“You have to admit,” said a highly-respected friend, “that government has done some good things.”
Libertarians don’t allege that government can only do evil things. While some libertarians fall awfully close to the line dividing them from anarchists (not bomb-throwers, but rather those who believe government has no legitimate role in society), the line is definite: libertarians believe government has a small but limited role.
The motto of the Libertarian Party is “Maximum Freedom, Minimum Government,” not “No Government.”
For instance, libertarians may agree with conservatives that society should support small businesses. Others may agree with more liberal folks that people should generally eat healthier foods. The disagreement with both groups may simply lie in how active they want government to be in supporting small businesses or fostering healthy eating–most would answer “not at all.” It is not the business of government to support particular social outcomes; it is the business of government to protect freedom.
Henry Hazlitt, in his book Economics in One Lesson, said, “Practically all government attempts to redistribute wealth and income tend to smother productive incentives and lead toward general impoverishment. It is the proper sphere of government to create and enforce a framework of law that prohibits force and fraud. But it must refrain from specific economic interventions. Government’s main economic function is to encourage and preserve a free market.”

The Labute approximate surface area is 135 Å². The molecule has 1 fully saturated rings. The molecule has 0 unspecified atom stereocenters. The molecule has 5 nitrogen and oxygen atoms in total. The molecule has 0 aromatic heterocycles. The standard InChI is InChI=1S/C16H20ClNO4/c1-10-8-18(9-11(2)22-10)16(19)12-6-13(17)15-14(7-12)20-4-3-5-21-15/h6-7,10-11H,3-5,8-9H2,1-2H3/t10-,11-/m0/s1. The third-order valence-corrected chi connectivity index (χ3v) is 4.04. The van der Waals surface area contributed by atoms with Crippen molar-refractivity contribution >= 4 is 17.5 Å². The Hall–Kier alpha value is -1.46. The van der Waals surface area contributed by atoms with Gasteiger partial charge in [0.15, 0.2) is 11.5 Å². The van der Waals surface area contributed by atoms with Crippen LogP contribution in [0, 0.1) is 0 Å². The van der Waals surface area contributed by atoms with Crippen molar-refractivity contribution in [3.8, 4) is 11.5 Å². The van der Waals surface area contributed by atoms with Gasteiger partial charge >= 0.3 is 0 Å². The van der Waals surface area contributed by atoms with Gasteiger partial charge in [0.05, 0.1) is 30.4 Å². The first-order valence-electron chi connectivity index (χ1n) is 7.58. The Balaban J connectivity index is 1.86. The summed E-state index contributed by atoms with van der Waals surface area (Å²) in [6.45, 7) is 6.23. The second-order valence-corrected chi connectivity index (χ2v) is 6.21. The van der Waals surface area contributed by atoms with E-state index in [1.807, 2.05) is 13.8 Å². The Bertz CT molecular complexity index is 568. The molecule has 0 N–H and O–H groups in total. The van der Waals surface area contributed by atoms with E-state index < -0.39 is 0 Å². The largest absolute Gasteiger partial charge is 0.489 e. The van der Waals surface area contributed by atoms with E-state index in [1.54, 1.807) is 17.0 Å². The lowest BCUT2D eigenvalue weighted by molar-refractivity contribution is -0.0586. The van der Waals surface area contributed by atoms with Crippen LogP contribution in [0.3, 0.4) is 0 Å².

Education is another example. The Alliance for the Separation of School and State makes the case that education is too important to leave in the control of the federal government. In other words, it is because of the importance of education that we need to not place it in the hands of an entity that is not designed for managing it.
Does government do good things? It tries to, and sometimes it even succeeds. Unless it is functioning within its design parameters, however, only one of three outcomes result: the opposite of what is intended; an expensive, inefficient, and less effective version of what is intended; or the achievement of what is intended at the expense of better solutions.
For libertarians, the question very often is not whether something needs doing, but rather whether it is something the government should do.
On the other hand, when government fills its function of protecting life, liberty and the pursuit of (rather than attempting the guarantee of) happiness, it provides the best opportunity for other segments of society to effectively and efficiently solve problems that fall outside its purview.
The next article in this series will examine how health care fits into this insight.